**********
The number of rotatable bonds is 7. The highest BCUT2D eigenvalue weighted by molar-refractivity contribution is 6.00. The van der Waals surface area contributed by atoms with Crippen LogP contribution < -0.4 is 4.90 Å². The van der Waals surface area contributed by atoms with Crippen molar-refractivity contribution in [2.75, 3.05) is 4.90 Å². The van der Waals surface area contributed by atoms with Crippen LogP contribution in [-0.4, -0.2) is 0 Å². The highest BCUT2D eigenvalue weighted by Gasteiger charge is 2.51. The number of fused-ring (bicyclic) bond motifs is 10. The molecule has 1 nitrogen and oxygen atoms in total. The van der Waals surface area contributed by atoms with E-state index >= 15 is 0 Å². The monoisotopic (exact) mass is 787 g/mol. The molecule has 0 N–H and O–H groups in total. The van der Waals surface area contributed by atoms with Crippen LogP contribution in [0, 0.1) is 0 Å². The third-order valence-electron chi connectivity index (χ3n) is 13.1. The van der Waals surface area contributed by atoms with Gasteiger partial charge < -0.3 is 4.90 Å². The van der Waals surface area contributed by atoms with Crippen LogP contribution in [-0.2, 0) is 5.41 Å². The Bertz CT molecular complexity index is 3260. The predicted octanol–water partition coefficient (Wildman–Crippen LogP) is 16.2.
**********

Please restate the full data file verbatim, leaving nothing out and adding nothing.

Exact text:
The number of rotatable bonds is 7. The highest BCUT2D eigenvalue weighted by molar-refractivity contribution is 6.00. The van der Waals surface area contributed by atoms with Crippen LogP contribution < -0.4 is 4.90 Å². The van der Waals surface area contributed by atoms with Crippen molar-refractivity contribution in [2.75, 3.05) is 4.90 Å². The van der Waals surface area contributed by atoms with Crippen LogP contribution in [-0.4, -0.2) is 0 Å². The highest BCUT2D eigenvalue weighted by Gasteiger charge is 2.51. The number of fused-ring (bicyclic) bond motifs is 10. The molecule has 1 nitrogen and oxygen atoms in total. The van der Waals surface area contributed by atoms with E-state index >= 15 is 0 Å². The monoisotopic (exact) mass is 787 g/mol. The molecule has 0 N–H and O–H groups in total. The van der Waals surface area contributed by atoms with Crippen LogP contribution in [0, 0.1) is 0 Å². The third-order valence-electron chi connectivity index (χ3n) is 13.1. The van der Waals surface area contributed by atoms with Gasteiger partial charge < -0.3 is 4.90 Å². The van der Waals surface area contributed by atoms with Crippen LogP contribution in [-0.2, 0) is 5.41 Å². The Bertz CT molecular complexity index is 3260. The predicted octanol–water partition coefficient (Wildman–Crippen LogP) is 16.2.